During the course of the interview process, I attended World Vision’s “For Every Child” conference in Chicago. I invited a very accomplished Christian businesswoman, who I knew only slightly, to attend as my guest. To my surprise, she not only knew of World Vision: she also knew of the search underway. I confided to her my hesitancy to make such a massive change in the life that I loved, and she listened tenderly as a friend and promised to pray for me.
Early the next morning, I received an email from her. Here, in part, is what she wrote: “I don’t think it was a coincidence that we connected yesterday. All week I felt God was asking me to pay attention–He wanted me to deliver a message . . . You mentioned that you are not sure that you want to get back into a full time endeavor. Were you the one He was preparing me for all week? So I asked this morning in my prayers . . . One thing kept surfacing–so I want to share it. It’s not what you want, it’s what He wants. I don’t know what He wants–but I did want to encourage you to seek that with all of your heart. And I am praying that He make His wishes clear to you. This passage came to mind:
"‘Then he said to them all, “Whoever wants to be my disciple must deny themselves and take up their cross daily and follow me. For whoever wants to save their life will lose it, but whoever loses their life for me will save it.'"Luke 9:23-24
This was a verse I had heard often, but hadn’t really understood until then. I don’t think our meeting was a coincidence either.
"God sent his Holy Spirit to deliver a message that I needed to hear audibly and unequivocally, and He did it through this godly woman and at the perfect time."Bonnie Wurzbacher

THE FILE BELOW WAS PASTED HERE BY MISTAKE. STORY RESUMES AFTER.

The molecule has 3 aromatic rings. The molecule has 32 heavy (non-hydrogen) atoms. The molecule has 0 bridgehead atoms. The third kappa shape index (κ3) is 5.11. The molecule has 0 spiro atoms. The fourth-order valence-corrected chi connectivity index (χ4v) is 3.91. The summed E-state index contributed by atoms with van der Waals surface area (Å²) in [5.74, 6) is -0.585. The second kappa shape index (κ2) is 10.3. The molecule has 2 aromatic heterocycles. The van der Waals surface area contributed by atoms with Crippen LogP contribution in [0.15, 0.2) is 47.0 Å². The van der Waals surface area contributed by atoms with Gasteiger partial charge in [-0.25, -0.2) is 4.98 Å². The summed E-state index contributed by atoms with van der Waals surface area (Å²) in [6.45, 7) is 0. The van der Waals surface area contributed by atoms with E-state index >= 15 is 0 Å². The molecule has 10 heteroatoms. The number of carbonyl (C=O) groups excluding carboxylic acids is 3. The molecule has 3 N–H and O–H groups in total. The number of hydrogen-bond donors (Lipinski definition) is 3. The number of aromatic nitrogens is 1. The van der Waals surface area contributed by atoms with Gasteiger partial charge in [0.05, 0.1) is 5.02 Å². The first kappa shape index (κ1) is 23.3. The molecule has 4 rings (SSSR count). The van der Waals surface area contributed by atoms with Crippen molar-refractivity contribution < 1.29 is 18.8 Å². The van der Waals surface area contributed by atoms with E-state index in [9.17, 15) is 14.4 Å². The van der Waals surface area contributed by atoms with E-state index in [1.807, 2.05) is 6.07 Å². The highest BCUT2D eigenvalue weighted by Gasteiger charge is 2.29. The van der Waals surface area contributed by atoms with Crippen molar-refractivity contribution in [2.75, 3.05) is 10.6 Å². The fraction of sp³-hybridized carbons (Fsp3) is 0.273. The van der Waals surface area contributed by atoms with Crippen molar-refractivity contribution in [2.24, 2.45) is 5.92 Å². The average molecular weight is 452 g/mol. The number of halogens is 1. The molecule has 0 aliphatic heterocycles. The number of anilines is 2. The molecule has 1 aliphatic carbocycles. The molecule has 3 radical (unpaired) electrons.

Once my husband and I had decided to say yes to World Vision, the logistical changes in our lives were huge and daunting. We would be keeping our Georgia home, but selling the home that we had built and loved in Texas and establishing a London residence. Incredibly, our home and the large property it occupied, sold on the very first day it was offered. Even more amazing is that the couple that bought it intends to put it to a holy use as a retreat for missionaries and a place of study for Wycliffe Bible translators. The timing was perfect for them, too, after having sought a place for nearly five years. They told us of their prayerful conviction that God had led us to build and furnish this home precisely for them. We were overjoyed that all that we had done there would be used in such a missional and worshipful way.
Still, no journey of this magnitude can be taken without its moments of doubt and despair. Although we found a lovely “flat” and were able to complete the transaction and all the laborious details that went along with it, the adjustment just seemed overwhelming, especially an ocean away from friends and family. Driving on the “wrong” side of the road and the car was among the least of the barriers. Just as the isolation began to take on a critical mass, we learned that our next door neighbors, John and Dianne, were a couple that we had known and liked for nearly twenty years, also from Atlanta. Their travels had taken them far and wide, particularly over the last ten years, and we had lost touch. But the renewal of this friendship, their happiness in reconnecting with us, not to mention their willingness to “show us the ropes” of London living, could not have been more timely or received with more gratitude.
I really don’t know how doors fly open any wider than this. I do know that I’m watching for them more intentionally than I ever have. As I watch, I also abide. As I abide, I am full of assurance that God has placed me right where He wants me and that He has prepared me and promises to sustain me in doing the work that He wants to do through me. It’s a very good feeling, one that I would pray for every willing heart.
By: Bonnie Wurzbacher
Bonnie Wurzbacher has held various executive and global leadership roles at The Coca-Cola Company in sales, marketing and management, rising to Senior Vice President, Global Customer & Channel Leadership. Bonnie is currently engaged as a Senior Advisor to World Vision, the largest Christian humanitarian organization in the world, working in over 100 countries to tackle the causes of poverty and injustice. She and her husband, Steve, have homes in Atlanta and Texas and one son, Daniel, who is married to the former Jessica Fry.Read More Articles by Bonnie Wurzbacher